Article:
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As a result of the 2013 holiday shopping season data breach at Target stores across the country, the retailer has agreed to pay $18.5 million to end a multistate enforcement action. This settlement is reported to be the largest ever in a multistate consumer data-breach enforcement action.
The multimillion dollar settlement will get stretched relatively thin though as it is set to be divided by 47 different states. California, which will receive almost $1.5 million from the settlement, is getting the largest share. These funds will not be going to consumers, but rather to the state's consumer protection enforcement offices. However, this settlement is in addition to a $10 million settlement that was recently approved in the consumer class action stemming from the same incident.
Details of the Case
During the busy holiday shopping season in 2013, hackers were able to infiltrate Target's security. During the breach, the hackers stole valuable data, including customer names, addresses, emails, credit card numbers, and associated expiration dates and pin codes. It was estimated that over 60 million customers' information was affected, including over 40 million credit cards.
In the aftermath of the hack, Target faced lawsuits from consumers and credit card companies, as well as official investigations by various state agencies. Credit card companies were seeking to hold Target liable for not keeping their customers' personal information safe which caused the banks and credit companies to incur costs of issuing new cards and covering fraudulent charges.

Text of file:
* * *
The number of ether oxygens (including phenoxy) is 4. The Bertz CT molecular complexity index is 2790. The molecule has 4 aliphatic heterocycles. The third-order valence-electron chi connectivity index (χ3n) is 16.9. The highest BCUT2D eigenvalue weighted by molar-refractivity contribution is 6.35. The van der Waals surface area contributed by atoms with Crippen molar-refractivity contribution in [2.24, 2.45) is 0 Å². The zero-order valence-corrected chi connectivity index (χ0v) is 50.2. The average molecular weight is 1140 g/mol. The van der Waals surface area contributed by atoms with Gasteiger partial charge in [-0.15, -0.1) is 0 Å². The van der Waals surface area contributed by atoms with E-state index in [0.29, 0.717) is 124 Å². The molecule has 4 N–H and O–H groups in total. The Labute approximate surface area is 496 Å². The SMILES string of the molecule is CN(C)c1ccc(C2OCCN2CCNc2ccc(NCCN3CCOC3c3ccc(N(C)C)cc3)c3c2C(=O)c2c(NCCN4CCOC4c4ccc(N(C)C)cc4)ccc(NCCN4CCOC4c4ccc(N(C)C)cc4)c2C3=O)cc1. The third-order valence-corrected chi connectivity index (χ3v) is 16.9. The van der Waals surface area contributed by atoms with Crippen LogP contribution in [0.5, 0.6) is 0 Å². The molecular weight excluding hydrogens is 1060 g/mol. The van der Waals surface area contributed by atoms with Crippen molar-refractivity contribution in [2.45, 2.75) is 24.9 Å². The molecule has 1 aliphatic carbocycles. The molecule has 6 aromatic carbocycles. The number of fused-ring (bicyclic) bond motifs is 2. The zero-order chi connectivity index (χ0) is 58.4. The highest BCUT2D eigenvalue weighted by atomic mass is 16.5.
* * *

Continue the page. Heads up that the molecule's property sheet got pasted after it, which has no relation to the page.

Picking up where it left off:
Target's Accountability for Failed Security Policies
The official investigation and action brought by the states sought to hold Target accountable for their failed security policies that led to the breach. In addition the agreed upon $18.5 million, Target has agreed to change their security policies to make customer data more secure, and to render stolen data worthless by using more encryption. Additionally, Target must hire a third party company to review their security measures and recommend changes.
Consumers that were affected by the breach should have long since received settlements, if they qualified. However, a vast majority of affected consumers received new credit cards before they ever even knew they were affected. Since credit card companies protect consumers from fraudulent purchases, it is common practice to preemptively re-issue new cards after companies discover their card holders have been effected by a large retail data breach.